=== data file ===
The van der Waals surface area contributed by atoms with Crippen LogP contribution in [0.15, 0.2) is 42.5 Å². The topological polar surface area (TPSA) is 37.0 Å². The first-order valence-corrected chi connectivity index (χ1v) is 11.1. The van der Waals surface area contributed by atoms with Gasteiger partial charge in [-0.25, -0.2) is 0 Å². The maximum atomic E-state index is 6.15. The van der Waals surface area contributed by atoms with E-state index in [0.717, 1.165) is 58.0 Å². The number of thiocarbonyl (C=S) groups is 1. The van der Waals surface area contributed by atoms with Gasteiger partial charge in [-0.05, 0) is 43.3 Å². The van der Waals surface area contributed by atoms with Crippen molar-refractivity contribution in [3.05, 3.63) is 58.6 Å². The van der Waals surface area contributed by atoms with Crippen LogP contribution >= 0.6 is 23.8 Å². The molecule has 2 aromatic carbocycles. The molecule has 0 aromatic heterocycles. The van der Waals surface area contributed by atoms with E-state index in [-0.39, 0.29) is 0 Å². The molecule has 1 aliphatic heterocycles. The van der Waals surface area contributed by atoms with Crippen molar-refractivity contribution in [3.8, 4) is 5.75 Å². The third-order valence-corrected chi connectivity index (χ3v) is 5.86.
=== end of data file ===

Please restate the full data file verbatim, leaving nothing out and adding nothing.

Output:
The van der Waals surface area contributed by atoms with Crippen LogP contribution in [0.15, 0.2) is 42.5 Å². The topological polar surface area (TPSA) is 37.0 Å². The first-order valence-corrected chi connectivity index (χ1v) is 11.1. The van der Waals surface area contributed by atoms with Gasteiger partial charge in [-0.25, -0.2) is 0 Å². The maximum atomic E-state index is 6.15. The van der Waals surface area contributed by atoms with E-state index in [0.717, 1.165) is 58.0 Å². The number of thiocarbonyl (C=S) groups is 1. The van der Waals surface area contributed by atoms with Gasteiger partial charge in [-0.05, 0) is 43.3 Å². The van der Waals surface area contributed by atoms with Crippen molar-refractivity contribution in [3.05, 3.63) is 58.6 Å². The van der Waals surface area contributed by atoms with Crippen LogP contribution >= 0.6 is 23.8 Å². The molecule has 2 aromatic carbocycles. The molecule has 0 aromatic heterocycles. The van der Waals surface area contributed by atoms with E-state index in [-0.39, 0.29) is 0 Å². The molecule has 1 aliphatic heterocycles. The van der Waals surface area contributed by atoms with Crippen molar-refractivity contribution in [3.8, 4) is 5.75 Å². The third-order valence-corrected chi connectivity index (χ3v) is 5.86.